Washington: A new study has provided a deeper insight into how geckos manage to stay clean, even in the dusty deserts.
In a world first, the discovery done by a research team including James Cook University scientists might also turn out to have important human applications.
JCU's Professor Lin Schwarzkopf said the group found that tiny droplets of water on geckos, for instance from condensing dew, comes into contact with hundreds of thousands of extremely small hair-like spines that cover the animals' bodies.
The geckos' hair-like spines trap pockets of air and work on the same principle, but have an even more dramatic effect. Through a scanning electron microscope, tiny water droplets can be seen rolling into each other and jumping like popcorn off the skin of the animal as they merge and release energy.
Scientists were aware that hydrophobic surfaces repelled water, and that the rolling droplets helped clean the surfaces of leaves and insects, but this was the first time it has been documented in a vertebrate animal.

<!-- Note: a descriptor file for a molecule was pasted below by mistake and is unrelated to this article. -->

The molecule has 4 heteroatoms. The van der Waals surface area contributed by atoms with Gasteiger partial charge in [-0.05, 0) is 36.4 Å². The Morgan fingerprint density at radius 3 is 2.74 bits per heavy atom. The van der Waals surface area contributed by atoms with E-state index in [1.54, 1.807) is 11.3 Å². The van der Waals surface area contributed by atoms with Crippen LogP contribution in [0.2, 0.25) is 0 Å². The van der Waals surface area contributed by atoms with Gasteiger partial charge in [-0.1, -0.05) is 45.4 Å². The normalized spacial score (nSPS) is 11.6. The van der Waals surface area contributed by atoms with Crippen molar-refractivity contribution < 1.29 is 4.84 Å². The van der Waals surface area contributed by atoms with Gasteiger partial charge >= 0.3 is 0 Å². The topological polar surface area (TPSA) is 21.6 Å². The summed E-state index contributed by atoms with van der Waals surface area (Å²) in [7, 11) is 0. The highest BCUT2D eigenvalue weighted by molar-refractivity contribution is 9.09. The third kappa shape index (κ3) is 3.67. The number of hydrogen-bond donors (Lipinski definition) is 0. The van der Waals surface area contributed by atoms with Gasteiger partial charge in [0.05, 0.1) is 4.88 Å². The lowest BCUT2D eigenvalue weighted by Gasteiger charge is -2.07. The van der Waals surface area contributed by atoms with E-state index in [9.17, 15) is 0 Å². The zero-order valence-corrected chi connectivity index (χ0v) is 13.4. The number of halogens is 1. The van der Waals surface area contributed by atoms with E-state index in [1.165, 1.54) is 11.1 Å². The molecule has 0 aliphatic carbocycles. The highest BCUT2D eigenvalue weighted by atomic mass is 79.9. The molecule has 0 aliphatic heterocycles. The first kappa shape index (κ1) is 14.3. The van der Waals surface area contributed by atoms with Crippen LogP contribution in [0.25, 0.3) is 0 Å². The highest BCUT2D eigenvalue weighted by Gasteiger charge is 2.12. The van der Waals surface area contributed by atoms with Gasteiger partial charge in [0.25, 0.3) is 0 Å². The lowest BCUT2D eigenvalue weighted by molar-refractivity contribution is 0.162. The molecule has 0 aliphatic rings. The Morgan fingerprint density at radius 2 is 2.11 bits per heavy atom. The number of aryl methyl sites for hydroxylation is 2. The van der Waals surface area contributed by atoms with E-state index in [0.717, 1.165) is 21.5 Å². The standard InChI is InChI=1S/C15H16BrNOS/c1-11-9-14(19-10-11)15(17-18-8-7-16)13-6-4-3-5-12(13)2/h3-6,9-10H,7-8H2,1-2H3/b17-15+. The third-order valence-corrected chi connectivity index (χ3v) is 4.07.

Box-patterned geckos live in semi-arid habitats, with little rain, but may have dew forming on them when the temperature drops overnight. Professor Schwarzkopf said the process may help geckos keep clean, as the water can carry small particles of dust and dirt away from their body.
Schwarzkopf further mentioned that they tend to live in dry environments where they can't depend on it raining, and this process keeps them clean.
There were possible applications for use in marine-based electronics that have to shed water quickly and for possible "superhydrophobic" clothing that would not get wet or dirty and would never need washing, she concluded.
The study is published in the journal Royal Society.